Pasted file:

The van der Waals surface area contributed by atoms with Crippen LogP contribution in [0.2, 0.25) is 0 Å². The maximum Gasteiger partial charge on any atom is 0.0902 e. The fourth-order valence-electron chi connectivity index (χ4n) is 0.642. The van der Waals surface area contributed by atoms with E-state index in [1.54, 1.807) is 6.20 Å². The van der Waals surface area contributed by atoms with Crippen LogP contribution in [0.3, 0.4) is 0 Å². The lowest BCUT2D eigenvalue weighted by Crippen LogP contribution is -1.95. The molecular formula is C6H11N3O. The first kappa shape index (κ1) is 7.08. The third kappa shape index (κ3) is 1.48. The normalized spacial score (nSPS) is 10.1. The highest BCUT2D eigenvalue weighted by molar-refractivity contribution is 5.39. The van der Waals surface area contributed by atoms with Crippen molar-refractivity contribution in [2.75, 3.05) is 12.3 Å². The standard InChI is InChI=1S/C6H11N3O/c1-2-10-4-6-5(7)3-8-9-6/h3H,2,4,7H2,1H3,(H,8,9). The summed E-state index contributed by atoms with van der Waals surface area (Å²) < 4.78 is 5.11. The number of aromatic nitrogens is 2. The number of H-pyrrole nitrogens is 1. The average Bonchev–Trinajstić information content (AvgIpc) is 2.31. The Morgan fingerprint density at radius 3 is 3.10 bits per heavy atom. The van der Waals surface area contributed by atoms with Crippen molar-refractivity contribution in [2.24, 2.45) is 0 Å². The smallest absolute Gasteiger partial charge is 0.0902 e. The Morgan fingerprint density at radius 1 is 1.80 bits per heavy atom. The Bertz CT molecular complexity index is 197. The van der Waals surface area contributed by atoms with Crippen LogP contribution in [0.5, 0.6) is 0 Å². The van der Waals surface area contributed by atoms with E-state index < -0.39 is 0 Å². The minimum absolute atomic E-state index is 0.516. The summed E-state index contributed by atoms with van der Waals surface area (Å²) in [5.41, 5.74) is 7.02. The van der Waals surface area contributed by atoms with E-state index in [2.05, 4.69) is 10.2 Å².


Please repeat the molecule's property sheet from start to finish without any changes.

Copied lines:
The van der Waals surface area contributed by atoms with Crippen LogP contribution in [0.2, 0.25) is 0 Å². The maximum Gasteiger partial charge on any atom is 0.0902 e. The fourth-order valence-electron chi connectivity index (χ4n) is 0.642. The van der Waals surface area contributed by atoms with E-state index in [1.54, 1.807) is 6.20 Å². The van der Waals surface area contributed by atoms with Crippen LogP contribution in [0.3, 0.4) is 0 Å². The lowest BCUT2D eigenvalue weighted by Crippen LogP contribution is -1.95. The molecular formula is C6H11N3O. The first kappa shape index (κ1) is 7.08. The third kappa shape index (κ3) is 1.48. The normalized spacial score (nSPS) is 10.1. The highest BCUT2D eigenvalue weighted by molar-refractivity contribution is 5.39. The van der Waals surface area contributed by atoms with Crippen molar-refractivity contribution in [2.75, 3.05) is 12.3 Å². The standard InChI is InChI=1S/C6H11N3O/c1-2-10-4-6-5(7)3-8-9-6/h3H,2,4,7H2,1H3,(H,8,9). The summed E-state index contributed by atoms with van der Waals surface area (Å²) < 4.78 is 5.11. The number of aromatic nitrogens is 2. The number of H-pyrrole nitrogens is 1. The average Bonchev–Trinajstić information content (AvgIpc) is 2.31. The Morgan fingerprint density at radius 3 is 3.10 bits per heavy atom. The van der Waals surface area contributed by atoms with Crippen molar-refractivity contribution in [2.24, 2.45) is 0 Å². The smallest absolute Gasteiger partial charge is 0.0902 e. The Morgan fingerprint density at radius 1 is 1.80 bits per heavy atom. The Bertz CT molecular complexity index is 197. The van der Waals surface area contributed by atoms with Crippen LogP contribution in [0.5, 0.6) is 0 Å². The van der Waals surface area contributed by atoms with E-state index < -0.39 is 0 Å². The minimum absolute atomic E-state index is 0.516. The summed E-state index contributed by atoms with van der Waals surface area (Å²) in [5.41, 5.74) is 7.02. The van der Waals surface area contributed by atoms with E-state index in [2.05, 4.69) is 10.2 Å².